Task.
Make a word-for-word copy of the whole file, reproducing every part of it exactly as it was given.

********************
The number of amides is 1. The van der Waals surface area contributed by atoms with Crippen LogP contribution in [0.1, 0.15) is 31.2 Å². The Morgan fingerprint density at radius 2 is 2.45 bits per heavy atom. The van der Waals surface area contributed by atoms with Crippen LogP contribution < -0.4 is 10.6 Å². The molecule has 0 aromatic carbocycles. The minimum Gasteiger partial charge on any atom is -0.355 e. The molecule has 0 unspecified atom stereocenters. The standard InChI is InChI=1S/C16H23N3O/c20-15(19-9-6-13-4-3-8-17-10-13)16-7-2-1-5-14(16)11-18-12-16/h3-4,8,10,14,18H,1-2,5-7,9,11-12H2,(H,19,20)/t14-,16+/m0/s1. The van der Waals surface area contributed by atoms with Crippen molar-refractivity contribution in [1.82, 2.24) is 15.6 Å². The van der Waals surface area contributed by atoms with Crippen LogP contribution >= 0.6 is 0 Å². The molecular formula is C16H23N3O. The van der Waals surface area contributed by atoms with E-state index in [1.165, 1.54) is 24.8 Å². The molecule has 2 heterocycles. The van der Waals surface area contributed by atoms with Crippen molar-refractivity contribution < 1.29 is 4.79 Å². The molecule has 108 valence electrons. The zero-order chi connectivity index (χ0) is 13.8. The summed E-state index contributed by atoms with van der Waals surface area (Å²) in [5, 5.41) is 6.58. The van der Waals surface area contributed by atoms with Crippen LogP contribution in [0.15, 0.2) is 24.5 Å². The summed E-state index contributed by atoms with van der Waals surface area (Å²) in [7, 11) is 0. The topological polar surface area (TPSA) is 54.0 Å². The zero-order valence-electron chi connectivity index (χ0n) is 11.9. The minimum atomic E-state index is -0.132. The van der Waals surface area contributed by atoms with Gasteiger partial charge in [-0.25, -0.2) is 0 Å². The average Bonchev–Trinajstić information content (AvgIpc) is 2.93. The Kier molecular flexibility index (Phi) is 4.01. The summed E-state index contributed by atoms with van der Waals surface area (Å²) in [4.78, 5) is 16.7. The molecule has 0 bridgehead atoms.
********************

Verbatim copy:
The number of amides is 1. The van der Waals surface area contributed by atoms with Crippen LogP contribution in [0.1, 0.15) is 31.2 Å². The Morgan fingerprint density at radius 2 is 2.45 bits per heavy atom. The van der Waals surface area contributed by atoms with Crippen LogP contribution < -0.4 is 10.6 Å². The molecule has 0 aromatic carbocycles. The minimum Gasteiger partial charge on any atom is -0.355 e. The molecule has 0 unspecified atom stereocenters. The standard InChI is InChI=1S/C16H23N3O/c20-15(19-9-6-13-4-3-8-17-10-13)16-7-2-1-5-14(16)11-18-12-16/h3-4,8,10,14,18H,1-2,5-7,9,11-12H2,(H,19,20)/t14-,16+/m0/s1. The van der Waals surface area contributed by atoms with Crippen molar-refractivity contribution in [1.82, 2.24) is 15.6 Å². The van der Waals surface area contributed by atoms with Crippen LogP contribution >= 0.6 is 0 Å². The molecular formula is C16H23N3O. The van der Waals surface area contributed by atoms with E-state index in [1.165, 1.54) is 24.8 Å². The molecule has 2 heterocycles. The van der Waals surface area contributed by atoms with Crippen molar-refractivity contribution < 1.29 is 4.79 Å². The molecule has 108 valence electrons. The zero-order chi connectivity index (χ0) is 13.8. The summed E-state index contributed by atoms with van der Waals surface area (Å²) in [5, 5.41) is 6.58. The van der Waals surface area contributed by atoms with Crippen LogP contribution in [0.15, 0.2) is 24.5 Å². The summed E-state index contributed by atoms with van der Waals surface area (Å²) in [7, 11) is 0. The topological polar surface area (TPSA) is 54.0 Å². The zero-order valence-electron chi connectivity index (χ0n) is 11.9. The minimum atomic E-state index is -0.132. The van der Waals surface area contributed by atoms with Gasteiger partial charge in [-0.25, -0.2) is 0 Å². The average Bonchev–Trinajstić information content (AvgIpc) is 2.93. The Kier molecular flexibility index (Phi) is 4.01. The summed E-state index contributed by atoms with van der Waals surface area (Å²) in [4.78, 5) is 16.7. The molecule has 0 bridgehead atoms.